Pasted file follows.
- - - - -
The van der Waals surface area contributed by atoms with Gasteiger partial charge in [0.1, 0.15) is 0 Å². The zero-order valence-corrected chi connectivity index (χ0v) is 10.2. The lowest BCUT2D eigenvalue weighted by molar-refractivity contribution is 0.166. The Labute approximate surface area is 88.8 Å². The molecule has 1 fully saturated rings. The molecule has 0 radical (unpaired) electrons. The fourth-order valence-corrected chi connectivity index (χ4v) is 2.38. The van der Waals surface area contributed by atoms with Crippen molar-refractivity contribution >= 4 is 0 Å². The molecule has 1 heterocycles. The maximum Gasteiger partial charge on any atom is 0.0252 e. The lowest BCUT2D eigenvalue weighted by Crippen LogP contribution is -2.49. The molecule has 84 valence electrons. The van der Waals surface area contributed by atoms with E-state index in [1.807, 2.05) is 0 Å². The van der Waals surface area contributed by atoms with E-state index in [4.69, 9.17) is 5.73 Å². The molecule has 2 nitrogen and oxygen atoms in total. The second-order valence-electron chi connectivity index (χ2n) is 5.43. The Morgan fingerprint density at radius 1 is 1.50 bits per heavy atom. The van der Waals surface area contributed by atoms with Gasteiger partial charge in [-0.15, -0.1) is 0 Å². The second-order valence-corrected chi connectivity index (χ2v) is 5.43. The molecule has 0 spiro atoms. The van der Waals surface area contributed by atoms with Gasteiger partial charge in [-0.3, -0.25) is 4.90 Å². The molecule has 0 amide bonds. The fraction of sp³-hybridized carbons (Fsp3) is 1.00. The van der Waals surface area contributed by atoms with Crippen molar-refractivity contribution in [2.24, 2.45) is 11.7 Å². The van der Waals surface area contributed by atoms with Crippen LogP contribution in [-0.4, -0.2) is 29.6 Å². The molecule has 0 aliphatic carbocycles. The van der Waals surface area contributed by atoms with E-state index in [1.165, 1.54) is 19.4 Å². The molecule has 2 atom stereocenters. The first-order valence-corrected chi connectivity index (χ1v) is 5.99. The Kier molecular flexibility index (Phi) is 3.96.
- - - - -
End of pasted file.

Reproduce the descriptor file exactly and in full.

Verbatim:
The van der Waals surface area contributed by atoms with Gasteiger partial charge in [0.1, 0.15) is 0 Å². The zero-order valence-corrected chi connectivity index (χ0v) is 10.2. The lowest BCUT2D eigenvalue weighted by molar-refractivity contribution is 0.166. The Labute approximate surface area is 88.8 Å². The molecule has 1 fully saturated rings. The molecule has 0 radical (unpaired) electrons. The fourth-order valence-corrected chi connectivity index (χ4v) is 2.38. The van der Waals surface area contributed by atoms with Crippen molar-refractivity contribution >= 4 is 0 Å². The molecule has 1 heterocycles. The maximum Gasteiger partial charge on any atom is 0.0252 e. The lowest BCUT2D eigenvalue weighted by Crippen LogP contribution is -2.49. The molecule has 84 valence electrons. The van der Waals surface area contributed by atoms with E-state index in [1.807, 2.05) is 0 Å². The van der Waals surface area contributed by atoms with E-state index in [4.69, 9.17) is 5.73 Å². The molecule has 2 nitrogen and oxygen atoms in total. The second-order valence-electron chi connectivity index (χ2n) is 5.43. The Morgan fingerprint density at radius 1 is 1.50 bits per heavy atom. The van der Waals surface area contributed by atoms with Gasteiger partial charge in [-0.15, -0.1) is 0 Å². The second-order valence-corrected chi connectivity index (χ2v) is 5.43. The molecule has 0 spiro atoms. The van der Waals surface area contributed by atoms with Gasteiger partial charge in [-0.3, -0.25) is 4.90 Å². The molecule has 0 amide bonds. The fraction of sp³-hybridized carbons (Fsp3) is 1.00. The van der Waals surface area contributed by atoms with Crippen molar-refractivity contribution in [2.24, 2.45) is 11.7 Å². The van der Waals surface area contributed by atoms with Crippen LogP contribution in [-0.4, -0.2) is 29.6 Å². The molecule has 0 aliphatic carbocycles. The van der Waals surface area contributed by atoms with E-state index in [1.165, 1.54) is 19.4 Å². The molecule has 2 atom stereocenters. The first-order valence-corrected chi connectivity index (χ1v) is 5.99. The Kier molecular flexibility index (Phi) is 3.96.